The ‘art’ of the optical deal
Why a picture may be worth a thousand words, and a new customer
Take-home message: A visit to two innovative optical shops reveals differing portraitures of providing better customer experience and increasing capture rate.
While attending the recent ASCRS/ASOA conference in New Orleans, my wife and I spent some time shopping in the Garden District. Those familiar with the area know that it is dotted with eclectic shops, most of which are locally owned.
Since I work in the ophthalmology and optical dispensing worlds, I am always on the lookout for innovative optical shops. On this trip, I found two. I’d like to tell you a little about them.
Art and Eyes
The first is Art and Eyes. This is a high-end, independent optician whose goal is described on its website goal as providing a hand-picked collection of frames for “people who appreciate eyewear as an opportunity for aesthetic expression.”
From the name, one would expect to find eyewear and art—and indeed, you will find both on display. Beyond the obvious, however, the name evokes the idea of eyewear as art. This instantly elevates it from the practical to the aesthetic and gives it a strong fashion lift. In many cases, this too proved to be true.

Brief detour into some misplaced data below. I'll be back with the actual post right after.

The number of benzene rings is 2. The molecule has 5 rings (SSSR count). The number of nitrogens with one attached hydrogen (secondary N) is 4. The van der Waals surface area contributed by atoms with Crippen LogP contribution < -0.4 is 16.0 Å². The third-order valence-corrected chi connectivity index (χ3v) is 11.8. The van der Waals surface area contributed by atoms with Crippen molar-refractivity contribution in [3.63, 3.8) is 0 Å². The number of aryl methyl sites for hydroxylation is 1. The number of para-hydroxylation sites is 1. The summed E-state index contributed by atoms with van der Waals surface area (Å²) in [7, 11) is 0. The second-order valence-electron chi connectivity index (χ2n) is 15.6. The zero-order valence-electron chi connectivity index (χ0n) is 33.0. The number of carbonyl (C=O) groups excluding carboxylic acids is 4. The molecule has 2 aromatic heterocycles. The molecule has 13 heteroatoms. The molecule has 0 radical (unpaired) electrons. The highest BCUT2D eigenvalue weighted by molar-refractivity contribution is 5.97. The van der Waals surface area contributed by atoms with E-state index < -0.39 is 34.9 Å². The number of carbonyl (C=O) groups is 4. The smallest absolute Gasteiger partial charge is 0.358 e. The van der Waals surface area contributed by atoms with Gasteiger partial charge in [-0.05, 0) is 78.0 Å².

For example, a salesperson who engaged me showed a line of frames crafted from vinyl records. She also showed titanium frames that are fabricated in layers, creating a three-dimensional look and feel.
I, however, have a problem. When trying on frames, I cannot see them clearly in a mirror. Because I am over 55 and can only supply 1 to 2 D of accommodation, I see both myself and the frames as a blur. That situation makes selecting frames a challenge. For that reason, I generally do not shop for frames without my wife, who accompanied me on this trip.
Unfortunately, Art and Eye did not have a way of helping me with this situation, or at least did not offer such a service.